lady

Ah! Dear, Lady Sue!  How you came to me in my time of need.  An emotional, sobbing wreck of a shell I was as I watched another era die and leave.  Nearly directionless, with frozen feet to move me, I drifted from hell to heart-ache.  When you arrived, you were golden in my eye.  You took me places I was needing to go, though you know I dragged behind most of the time.  Then again, you also ran me through the mud a time or two.  And, oh man, did I curse you!  We managed to continue our journey together…only after the heat of my temper subsided and you were on the mend.  Lady Sue, there was a moment once or twice, I thought you’d leave me for nothing.  You sat there hopelessly, mysteriously still.  Scared me half-to-death thinkin’ you might would give up, decide not to take another breath.

 

In your younger years you were elegant and bright, cheerfully flawless.  I remember.  But you weren’t mine then.  Another held your heart.  She called and you answered, dutifully.  But Time does not pass idly.  Though you weren’t mine, I came around.  Your heart holder was a companion of mine.  Lady, I never expected you.

 

Do you remember in those days, a wild one when KC steam rolled over you?  Your cheek still bears the scar of what a drunken silly fit it was.  Your heart holder had a great laugh at the shenanigans.  I’m sure you thought less of it, but you remained silent.  Your loyalty was not your fault.

 

Or Lady do you recall JD’s laughter as you spent so much time together in the city? Ha!  The laughter could break on through the sound barrier the air was so pregnant with joy.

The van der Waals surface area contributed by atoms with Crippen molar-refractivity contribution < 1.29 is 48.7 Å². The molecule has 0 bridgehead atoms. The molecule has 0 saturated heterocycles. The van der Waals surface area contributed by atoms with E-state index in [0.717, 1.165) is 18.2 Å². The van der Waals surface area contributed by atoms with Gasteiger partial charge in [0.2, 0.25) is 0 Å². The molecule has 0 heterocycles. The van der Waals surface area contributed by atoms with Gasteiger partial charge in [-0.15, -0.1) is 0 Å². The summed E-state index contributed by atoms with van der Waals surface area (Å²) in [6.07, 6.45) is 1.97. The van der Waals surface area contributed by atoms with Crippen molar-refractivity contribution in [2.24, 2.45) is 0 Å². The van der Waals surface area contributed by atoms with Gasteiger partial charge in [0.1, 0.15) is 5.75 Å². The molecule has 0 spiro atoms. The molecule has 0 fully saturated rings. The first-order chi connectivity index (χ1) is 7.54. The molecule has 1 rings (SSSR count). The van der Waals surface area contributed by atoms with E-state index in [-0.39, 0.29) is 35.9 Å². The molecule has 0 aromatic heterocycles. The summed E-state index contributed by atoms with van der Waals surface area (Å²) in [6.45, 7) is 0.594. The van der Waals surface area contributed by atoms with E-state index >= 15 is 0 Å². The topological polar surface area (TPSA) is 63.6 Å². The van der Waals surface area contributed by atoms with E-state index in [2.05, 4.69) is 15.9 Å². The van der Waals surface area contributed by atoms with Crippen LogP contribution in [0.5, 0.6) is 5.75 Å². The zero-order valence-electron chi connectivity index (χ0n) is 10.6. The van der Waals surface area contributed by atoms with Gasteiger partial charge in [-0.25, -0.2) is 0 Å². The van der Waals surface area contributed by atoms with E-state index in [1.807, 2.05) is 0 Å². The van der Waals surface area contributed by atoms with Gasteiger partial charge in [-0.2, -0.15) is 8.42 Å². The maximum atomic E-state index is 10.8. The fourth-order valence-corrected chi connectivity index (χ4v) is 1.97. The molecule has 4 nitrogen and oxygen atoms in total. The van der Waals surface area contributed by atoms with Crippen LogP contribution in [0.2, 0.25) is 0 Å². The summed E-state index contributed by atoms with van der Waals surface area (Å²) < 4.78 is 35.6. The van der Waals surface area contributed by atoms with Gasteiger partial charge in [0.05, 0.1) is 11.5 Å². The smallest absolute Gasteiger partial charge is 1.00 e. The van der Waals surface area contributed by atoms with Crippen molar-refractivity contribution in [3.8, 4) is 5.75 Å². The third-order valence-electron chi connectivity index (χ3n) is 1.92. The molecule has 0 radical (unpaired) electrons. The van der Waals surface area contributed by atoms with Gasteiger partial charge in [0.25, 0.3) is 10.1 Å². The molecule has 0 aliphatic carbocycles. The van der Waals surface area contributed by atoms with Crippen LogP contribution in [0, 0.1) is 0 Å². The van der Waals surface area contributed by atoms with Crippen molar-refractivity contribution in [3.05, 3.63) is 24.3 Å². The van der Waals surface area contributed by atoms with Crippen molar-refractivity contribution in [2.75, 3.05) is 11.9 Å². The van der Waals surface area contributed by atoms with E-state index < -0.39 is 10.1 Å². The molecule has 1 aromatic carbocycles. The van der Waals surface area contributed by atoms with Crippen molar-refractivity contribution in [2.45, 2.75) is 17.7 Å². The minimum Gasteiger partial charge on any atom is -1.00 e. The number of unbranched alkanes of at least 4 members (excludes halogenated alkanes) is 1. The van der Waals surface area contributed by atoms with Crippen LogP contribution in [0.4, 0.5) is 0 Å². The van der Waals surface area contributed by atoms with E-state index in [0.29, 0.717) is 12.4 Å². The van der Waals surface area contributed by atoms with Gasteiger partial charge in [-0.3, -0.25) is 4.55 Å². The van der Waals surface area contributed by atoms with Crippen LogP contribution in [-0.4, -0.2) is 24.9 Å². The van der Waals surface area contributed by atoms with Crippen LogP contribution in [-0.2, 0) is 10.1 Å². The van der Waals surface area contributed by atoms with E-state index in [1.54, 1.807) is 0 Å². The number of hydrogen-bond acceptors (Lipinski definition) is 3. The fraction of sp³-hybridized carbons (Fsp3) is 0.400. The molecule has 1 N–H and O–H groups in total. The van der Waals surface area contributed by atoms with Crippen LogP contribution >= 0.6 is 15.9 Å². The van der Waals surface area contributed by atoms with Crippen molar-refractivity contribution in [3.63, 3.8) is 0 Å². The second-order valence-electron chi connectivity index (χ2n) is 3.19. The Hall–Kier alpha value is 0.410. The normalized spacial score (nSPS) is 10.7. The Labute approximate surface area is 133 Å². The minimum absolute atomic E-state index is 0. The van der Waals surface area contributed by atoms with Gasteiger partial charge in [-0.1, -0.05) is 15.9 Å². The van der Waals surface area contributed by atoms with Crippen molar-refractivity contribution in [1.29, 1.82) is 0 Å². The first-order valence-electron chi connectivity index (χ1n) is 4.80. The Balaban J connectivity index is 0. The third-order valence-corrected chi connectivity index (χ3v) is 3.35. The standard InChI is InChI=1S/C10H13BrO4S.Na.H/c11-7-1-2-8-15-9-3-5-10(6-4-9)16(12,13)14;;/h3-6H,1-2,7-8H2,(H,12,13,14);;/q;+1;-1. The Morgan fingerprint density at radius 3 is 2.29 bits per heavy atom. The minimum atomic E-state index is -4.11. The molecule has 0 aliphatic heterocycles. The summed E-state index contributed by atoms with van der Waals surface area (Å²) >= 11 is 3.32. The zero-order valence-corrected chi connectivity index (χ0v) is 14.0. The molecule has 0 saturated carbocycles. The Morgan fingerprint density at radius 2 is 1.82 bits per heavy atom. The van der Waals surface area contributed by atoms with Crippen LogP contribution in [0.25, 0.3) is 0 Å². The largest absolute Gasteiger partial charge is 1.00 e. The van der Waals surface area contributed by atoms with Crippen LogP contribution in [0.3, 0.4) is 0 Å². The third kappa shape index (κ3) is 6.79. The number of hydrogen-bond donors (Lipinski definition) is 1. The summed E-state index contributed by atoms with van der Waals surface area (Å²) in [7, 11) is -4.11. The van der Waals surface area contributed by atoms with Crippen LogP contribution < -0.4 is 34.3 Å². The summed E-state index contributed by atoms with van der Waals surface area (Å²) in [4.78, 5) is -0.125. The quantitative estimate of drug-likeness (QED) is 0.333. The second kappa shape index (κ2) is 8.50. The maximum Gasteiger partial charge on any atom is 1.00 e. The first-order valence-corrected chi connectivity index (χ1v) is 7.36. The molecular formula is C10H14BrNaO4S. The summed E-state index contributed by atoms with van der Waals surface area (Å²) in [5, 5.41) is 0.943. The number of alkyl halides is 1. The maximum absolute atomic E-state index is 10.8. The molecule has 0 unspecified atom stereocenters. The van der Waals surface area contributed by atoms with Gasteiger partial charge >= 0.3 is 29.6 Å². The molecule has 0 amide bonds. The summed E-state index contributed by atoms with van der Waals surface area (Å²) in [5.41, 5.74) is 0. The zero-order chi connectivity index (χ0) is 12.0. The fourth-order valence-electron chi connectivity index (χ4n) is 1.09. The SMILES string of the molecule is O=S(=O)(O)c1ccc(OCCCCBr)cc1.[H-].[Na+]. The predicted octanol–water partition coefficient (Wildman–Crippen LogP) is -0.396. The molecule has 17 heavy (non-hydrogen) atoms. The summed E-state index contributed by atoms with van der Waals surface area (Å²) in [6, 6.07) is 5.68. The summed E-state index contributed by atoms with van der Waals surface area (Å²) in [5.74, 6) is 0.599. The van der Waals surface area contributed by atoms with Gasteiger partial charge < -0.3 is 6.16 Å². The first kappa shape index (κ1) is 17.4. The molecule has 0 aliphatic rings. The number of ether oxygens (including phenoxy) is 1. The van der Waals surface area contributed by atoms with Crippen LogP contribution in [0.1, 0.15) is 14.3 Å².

Sometimes you and your heart holder would drive out beyond the city lights.  I’d come along.  We’d sing, laugh, worship, cry, and overstay our welcome ‘til our eyelids could bare it no longer.  Through cold starry nights we carried each other on home.

 

Then there were those groggy Saturday mornings. Waking on the couch, hungover from the night before. I’d throw on your heart holder’s borrowed clothes.  Rolling the bottoms so they wouldn’t drag as we walked out the door.  Giving little care of our demeanor, we’d ride up to grab some grub.  Waffle with syrup, eggs sunny side up, coffee on the way.  A cig on the way home hanging out in the breeze.

 

Minor aches and pains would come to you in those glory days, but nothing the doctor couldn’t cure.  What befell you no one saw coming.  And with that plague, sick and in despair you went away alone.  Your heart was held in limbo.

 

That’s when I found you again, in a shack of a place.  Dusty and hidden, but to me you shown as pure gold.  They may have seen only your dusty lifeless appearance, but your brilliance was breathing hope into me again.  We seemed fitting for one another.  You, out solo secluded for a time.  Me, wrecked by a wrong turn in need of some saving grace.

 

It took you some time, but you came around.  You came alive.  Your heart was handed over to me, as the new holder.

Lady Sue, not all these days have made our glory years.  You’ve got more scars.  I’ve got more hidden greys.  The price of wisdom I’d like to say.  But you and I, we know what’s true.  Late night confessions whispered, sometimes yelled, together we tell the tale of repairing and rebuilding.

 

We knew each other before we really knew.  So what do you say, my Lady?  One last dance before you go on your way?  I must be moving on, no reason to linger.  You’ve got some life in you yet stored, to give someone else; even if you bear the reproach of years past, and confessions kept in lock and key.

 

My lady it is about time.  I’ll hand over your heart to yet another holder.  And Lady, I know, you will leave right on que.

 

CONTACT

 

me@laurenwhatley.com

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